These knowledge gaps and attitudinal barriers may be overcome by provision of hepatitis C education to the correctional workforce. In addition, identifying strong champions within the correctional staff is very effective, as well as engaging supportive officer(s) who are dedicated to the scale-up project.
Stigma should be considered in planning communications with targeted messaging to correct misinformation, emphasise the prison-specific reduction in risks from needle-stick injuries associated with scale-up, the community-wide public health benefits, and the right of prisoners of healthcare equivalent to community standards. In addition, it remains important to maintain systems to ensure confidentiality of the hepatitis C status of individual prisoners, from correctional officers as well as other prisoners, when planning scale-up. Please refer to Resources page for examples of staff education and training materials, as well as SToP-C educational resources for prisoners.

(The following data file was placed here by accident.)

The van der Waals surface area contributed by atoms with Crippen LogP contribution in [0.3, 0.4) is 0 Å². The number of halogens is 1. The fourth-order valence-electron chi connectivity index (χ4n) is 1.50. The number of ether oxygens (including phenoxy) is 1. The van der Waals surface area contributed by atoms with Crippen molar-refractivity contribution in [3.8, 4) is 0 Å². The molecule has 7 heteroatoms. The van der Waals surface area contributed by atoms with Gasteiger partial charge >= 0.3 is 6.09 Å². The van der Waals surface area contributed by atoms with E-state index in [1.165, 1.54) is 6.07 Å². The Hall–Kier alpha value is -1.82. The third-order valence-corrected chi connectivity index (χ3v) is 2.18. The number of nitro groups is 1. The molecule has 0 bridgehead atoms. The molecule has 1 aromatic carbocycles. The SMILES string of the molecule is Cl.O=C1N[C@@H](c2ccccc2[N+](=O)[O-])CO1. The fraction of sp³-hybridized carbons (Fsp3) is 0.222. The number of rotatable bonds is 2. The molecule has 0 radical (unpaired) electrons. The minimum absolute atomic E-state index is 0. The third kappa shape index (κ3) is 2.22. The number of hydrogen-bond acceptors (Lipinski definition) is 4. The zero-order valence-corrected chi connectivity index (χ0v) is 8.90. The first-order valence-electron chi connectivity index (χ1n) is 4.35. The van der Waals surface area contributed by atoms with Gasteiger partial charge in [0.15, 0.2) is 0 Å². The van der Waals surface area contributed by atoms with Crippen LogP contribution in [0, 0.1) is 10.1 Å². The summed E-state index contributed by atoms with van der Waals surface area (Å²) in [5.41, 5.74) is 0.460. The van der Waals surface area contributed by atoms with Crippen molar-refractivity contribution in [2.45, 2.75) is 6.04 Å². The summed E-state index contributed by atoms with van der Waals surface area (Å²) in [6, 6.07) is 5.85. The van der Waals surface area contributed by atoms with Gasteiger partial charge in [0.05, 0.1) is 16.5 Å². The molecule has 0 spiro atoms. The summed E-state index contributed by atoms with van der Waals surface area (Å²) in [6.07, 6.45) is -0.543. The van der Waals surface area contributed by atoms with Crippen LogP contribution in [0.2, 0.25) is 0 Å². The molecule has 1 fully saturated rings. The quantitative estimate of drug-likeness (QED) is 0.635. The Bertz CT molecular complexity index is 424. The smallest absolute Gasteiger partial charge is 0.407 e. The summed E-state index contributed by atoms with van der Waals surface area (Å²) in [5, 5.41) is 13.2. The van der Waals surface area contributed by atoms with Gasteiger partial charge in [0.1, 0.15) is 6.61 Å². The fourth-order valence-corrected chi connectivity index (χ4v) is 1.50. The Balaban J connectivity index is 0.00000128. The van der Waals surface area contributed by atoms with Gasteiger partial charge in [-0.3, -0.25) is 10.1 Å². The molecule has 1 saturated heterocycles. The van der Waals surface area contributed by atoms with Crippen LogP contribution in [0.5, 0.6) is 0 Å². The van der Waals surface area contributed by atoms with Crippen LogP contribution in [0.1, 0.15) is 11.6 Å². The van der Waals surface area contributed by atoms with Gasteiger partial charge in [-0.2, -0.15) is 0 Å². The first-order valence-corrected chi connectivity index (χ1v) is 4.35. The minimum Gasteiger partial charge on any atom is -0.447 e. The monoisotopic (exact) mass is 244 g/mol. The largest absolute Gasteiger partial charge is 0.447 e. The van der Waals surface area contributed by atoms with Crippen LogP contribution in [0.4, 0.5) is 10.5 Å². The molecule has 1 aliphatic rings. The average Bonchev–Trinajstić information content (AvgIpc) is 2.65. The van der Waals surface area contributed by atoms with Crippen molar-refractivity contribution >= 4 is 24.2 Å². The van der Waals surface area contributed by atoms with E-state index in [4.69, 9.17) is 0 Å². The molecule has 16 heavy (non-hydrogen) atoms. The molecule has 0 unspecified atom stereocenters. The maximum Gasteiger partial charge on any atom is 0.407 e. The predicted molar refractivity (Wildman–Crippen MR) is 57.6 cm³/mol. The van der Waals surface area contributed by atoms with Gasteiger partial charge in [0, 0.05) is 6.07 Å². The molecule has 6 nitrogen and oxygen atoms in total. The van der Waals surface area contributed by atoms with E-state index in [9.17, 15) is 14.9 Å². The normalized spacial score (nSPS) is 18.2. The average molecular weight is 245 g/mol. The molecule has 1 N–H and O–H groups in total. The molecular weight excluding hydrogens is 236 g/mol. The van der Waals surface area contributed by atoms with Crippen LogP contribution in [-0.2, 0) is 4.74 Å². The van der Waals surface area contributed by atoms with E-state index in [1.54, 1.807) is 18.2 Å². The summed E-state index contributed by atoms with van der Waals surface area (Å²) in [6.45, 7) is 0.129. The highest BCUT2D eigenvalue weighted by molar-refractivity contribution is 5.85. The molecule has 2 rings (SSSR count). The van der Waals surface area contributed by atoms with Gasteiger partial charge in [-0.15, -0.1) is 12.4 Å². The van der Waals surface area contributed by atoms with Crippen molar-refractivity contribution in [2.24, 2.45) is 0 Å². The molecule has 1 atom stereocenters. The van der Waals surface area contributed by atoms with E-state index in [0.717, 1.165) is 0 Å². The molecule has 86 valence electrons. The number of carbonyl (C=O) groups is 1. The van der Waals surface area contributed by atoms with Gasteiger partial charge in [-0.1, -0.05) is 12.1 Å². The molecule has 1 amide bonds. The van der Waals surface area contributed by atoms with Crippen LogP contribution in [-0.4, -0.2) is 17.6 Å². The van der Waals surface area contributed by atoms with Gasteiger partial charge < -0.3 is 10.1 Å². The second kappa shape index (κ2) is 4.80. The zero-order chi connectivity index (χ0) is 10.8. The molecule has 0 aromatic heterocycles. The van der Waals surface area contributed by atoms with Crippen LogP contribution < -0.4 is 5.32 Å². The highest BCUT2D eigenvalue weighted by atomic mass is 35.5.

“To be honest I don’t care either way about prisoners getting hepatitis treatment, but I thought it was great when I heard that this program might stop me getting hep C from a jab when I am doing a cell search”.
“If they’re like smoking bupe or something and they’re using somebody else’s tube and that person’s got hep C, it can easily be passed on through saliva…but is it faecal matter as well?”
The characteristics of particular prisoner sub-populations may impact on the several aspects of planning the logistics of scale-up of hepatitis C testing and treatment, including those with a higher prevalence of risk behaviours such as injecting drug use, cultural sensitivities or stigma within ethnic minorities about hepatitis C infection, and restricted movement of prisoners in protection programs.